Jacques de Vitry: Life of the Students at Paris

Jacques de Vitry was a fourteenth-century moralist who observed the students at Paris firsthand, but he was not impressed.
Almost all the students at Paris, foreigners and natives, did absolutely nothing except learn or hear- something new. Some studied merely to acquire knowledge, which is curiosity; others to quire fame, which is vanity; others still for the sake of gain, which is cupidity and the vice of simony. Very few studied for their own edification , or that of others. They wrangled and disputed not merely about the various sects or about some discussions; but the differences between the countries also caused dissensions, hatreds and virulent animosities among them and they impudently uttered all kinds of affronts and insults against one another.

 They affirmed that the English were drunkards and had tails; the sons of France proud, effeminate and carefully adorned like women. They said that the Germans were furious and obscene at their feasts; the Normans, vain and boastful; the Poitevins, traitors and always adventurers. The Burgundians they considered vulgar and stupid. The Bretons were reputed to be fickle and changeable, and were often reproached for the death of Arthur. The Lombards were called avaricious, vicious and cowardly; the Romans, seditious, turbulent and slanderous; the Sicilians, tyrannical and cruel; the inhabitants of Brabant, men of blood, incendiaries, brigands and ravishers; the Flemish, fickle, prodigal, gluttonous, yielding as butter, and slothful. After such insults from words they often came to blows.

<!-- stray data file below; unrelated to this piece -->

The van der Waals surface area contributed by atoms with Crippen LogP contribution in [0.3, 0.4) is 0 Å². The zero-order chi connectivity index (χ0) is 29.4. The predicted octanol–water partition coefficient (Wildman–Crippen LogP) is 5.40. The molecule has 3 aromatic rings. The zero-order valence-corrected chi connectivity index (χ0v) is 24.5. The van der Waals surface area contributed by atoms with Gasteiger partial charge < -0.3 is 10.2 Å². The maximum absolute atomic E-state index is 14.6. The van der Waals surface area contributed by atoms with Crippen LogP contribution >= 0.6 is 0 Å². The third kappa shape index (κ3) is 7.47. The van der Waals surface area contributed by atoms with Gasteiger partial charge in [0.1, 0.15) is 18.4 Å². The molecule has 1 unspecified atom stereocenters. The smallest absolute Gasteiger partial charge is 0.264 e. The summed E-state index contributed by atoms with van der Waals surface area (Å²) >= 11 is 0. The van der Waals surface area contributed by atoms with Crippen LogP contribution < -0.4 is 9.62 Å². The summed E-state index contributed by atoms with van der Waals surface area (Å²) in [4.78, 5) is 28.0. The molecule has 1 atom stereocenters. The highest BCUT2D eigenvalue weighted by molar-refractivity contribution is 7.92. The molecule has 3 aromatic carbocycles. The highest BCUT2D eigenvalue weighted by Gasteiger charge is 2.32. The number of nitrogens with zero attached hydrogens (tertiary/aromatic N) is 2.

I will not speak of those logicians before whose eves flitted constantly "the lice of Egypt," that -is to say, all the sophistical subtleties, so that no one could comprehend their eloquent discourses in which, as says Isaiah, "there is no wisdom." As to the doctors of theology, " seated, in Moses' seat," they were swollen with learning, but their charity was not edifying. Teaching and not practicing, they have "become as sounding brass or a tinkling cymbal," or like a canal of stone, always dry, which ought to carry water to "the bed of spices." They not only hated one another, but by their flatteries they enticed away the students of others; each one seeking his own glory, but caring not a whit about the welfare of souls.

 Having listened intently to these words of the Apostle, "If a man desire the office of a bishop, he desireth a good work," they kept multiplying the prebends, and seeking after the offices; and yet they sought the work decidedly less than the preeminence, and they desired above all to have "the uppermost rooms at feasts and the chief seats in the synagogue, and greetings in the market." Although the Apostle James said, "My brethren, be not many masters," they on the contrary were in such haste to become masters that most of them were not able to have any students except by entreaties and payments. Now it is safer to listen than to teach, and a humble listener is better than an ignorant and presumptuous doctor. In short, the Lord had reserved for Himself among them all only a few honorable and timorous men who had not stood "in the way of sinners," nor had sat down with the others in the envenomed seat.

from Jacobus de Vitriaco: Hist. occid. Bk.II, Ch.VII. Latin., trans in University of Pennsylvania. Dept. of History: Translations and Reprints from the Original Sources of European history, published for the Dept. of History of the University of Pennsylvania., Philadelphia, University of Pennsylvania Press [1897?-1907?]. Vol II:3, , pp. 19-20. In The Internet Medieval Sourcebook, maintained by Paul Halsall. 
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